First, I will admit that I LOVE IT. My original thought when I heard about the show (aside from I love gymnastics and the Olympics are over so good timing) was “Stick It with age appropriate actresses!” At least, they look like they might possibly be around sixteen, whereas Missy Peregrym, though I thought she was excellent, cannot pass as a teenager by any means.
The show has taken a lot of flak, some of it deserved–hello, the main character shouldn’t have ALL the problems–but some of it is also unnecessary. The complaints I’ve heard:
-the gymnastics isn’t elite caliber (duh, they’re not real gymnasts and the real elite gymnasts are, well, being elite. though I will say I have seen some fantastic dance pictures of Ayla Kell, she is flexible and has strength and I can’t help but wonder why they don’t utilize that. And she’s not the only one with a dance background)
-that isn’t the way gymnastics works! (I’ll be the first one to admit that the entire competition system doesn’t really make any sense. what gym decides who goes to nationals? Gymnasts have to qualify through other competitions. But let’s face it, it wouldn’t make for very good tv. There’s a reason Stick It employed a similar method as well and keep in mind this isn’t reality TV or a documentary. Though it would be interesting to have a show that followed some gymnasts for a year or two.) And they have spoken to elite gymnasts, so they have done some research on the subject.
-it isn’t appropriate for five year olds (no, it’s not. and it isn’t meant to be. i’m sorry to all the mothers whose five year old daughters like gymnastics, but ABC Family has it rated at TV-14 so clearly they’re not targeting your little girls)
-no subtlety (in part i agree on this one, like i said, Emily being poor, afraid of the vault, new, has no father, her mom’s pretty trashy, AND her brother is in a wheelchair to boot is a little over the top. Also, give us a reason to partially root for Lauren! Yes, she’s the gymnastics version of a “Plastic” but her dad dating someone who seems perfectly nice isn’t enough of a reason to sympathize. Especially because it’s DJ Tanner. Who wouldn’t want her for a stepmom?)
-poor line delivery (sometimes yes, sometimes no. they’re pretty young and inexperienced and its not like they’re doing shakespeare)
-Payson lacks personality. (Here’s where I wholeheartedly disagree, I find her to be the most interesting character minus a particular moment in the fourth episode, which I guess I’ll discuss when I do episode summaries. She is a different kind of character than typically seen on TV, but to me she is the most real. At the same time, they have had opportunities to flesh out her character more and missed out, such as when they read the notes they wrote outloud. But rumor has it there is more to come, so fingers crossed on that one.)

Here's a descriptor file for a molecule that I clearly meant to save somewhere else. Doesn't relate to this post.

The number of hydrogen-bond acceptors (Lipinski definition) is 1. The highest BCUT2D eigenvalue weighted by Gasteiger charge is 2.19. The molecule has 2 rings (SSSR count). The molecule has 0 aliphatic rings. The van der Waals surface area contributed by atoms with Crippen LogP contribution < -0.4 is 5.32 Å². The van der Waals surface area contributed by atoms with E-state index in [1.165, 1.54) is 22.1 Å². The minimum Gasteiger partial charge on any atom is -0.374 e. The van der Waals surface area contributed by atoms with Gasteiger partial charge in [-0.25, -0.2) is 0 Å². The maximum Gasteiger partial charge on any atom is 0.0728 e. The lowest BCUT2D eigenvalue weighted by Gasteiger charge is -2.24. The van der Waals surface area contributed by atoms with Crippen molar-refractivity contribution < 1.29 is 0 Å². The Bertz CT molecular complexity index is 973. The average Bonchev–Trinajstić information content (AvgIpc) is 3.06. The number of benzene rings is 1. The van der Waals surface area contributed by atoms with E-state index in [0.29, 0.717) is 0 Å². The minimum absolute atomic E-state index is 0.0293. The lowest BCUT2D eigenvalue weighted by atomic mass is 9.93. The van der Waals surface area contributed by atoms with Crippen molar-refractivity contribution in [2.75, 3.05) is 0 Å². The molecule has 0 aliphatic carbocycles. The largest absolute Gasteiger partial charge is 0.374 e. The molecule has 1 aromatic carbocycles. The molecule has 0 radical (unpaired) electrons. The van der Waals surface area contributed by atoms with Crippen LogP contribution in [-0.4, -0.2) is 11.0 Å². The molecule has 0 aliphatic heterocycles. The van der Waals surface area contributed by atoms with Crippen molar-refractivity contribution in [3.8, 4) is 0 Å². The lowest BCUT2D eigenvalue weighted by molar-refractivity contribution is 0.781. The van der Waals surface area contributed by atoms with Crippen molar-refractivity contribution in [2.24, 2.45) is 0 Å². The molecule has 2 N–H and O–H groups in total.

-too much too quickly (agreed. episode one gym destroyed episode three gym fixed. episode one friendship destroyed episode four best friends again. episode one lose the main coach, episode three new one comes. episode two we hear about sasha belov episode three he’s the coach. I understand they are trying to hook you with all the storylines and from what I understand the season is only ten episodes long, which is a shame, but SLOW DOWN so we can actually relate to what’s going on!)
-bulimia and weight issues (we have a throwaway scene for that one in the bathroom in episode one. In episode 2 the twelve year old sister asks what would supplement whipped cream that is less fattening. In episode 6 Kaylie’s father weighs her and tells her she weighs two more pounds than she used to; he then leaves the scale in the living room as a “reminder.” the things i dislike about the way they handle it is that 1) Lauren doesn’t even hide it from her friends, which is pretty unusual and 2) they dismiss it as not a big deal. they also skirt around the issue, never making it real dialogue beyond “bulimia is bad for your electrolytes.” For people who complain that this shows gymnastics in a negative light, there are gymnasts who have eating disorders and weight is a big deal. As Sparky Polastry said in Bring It On “fat people don’t go as high.” But I think there’s an appropriate way to deal with it which the show didn’t get.)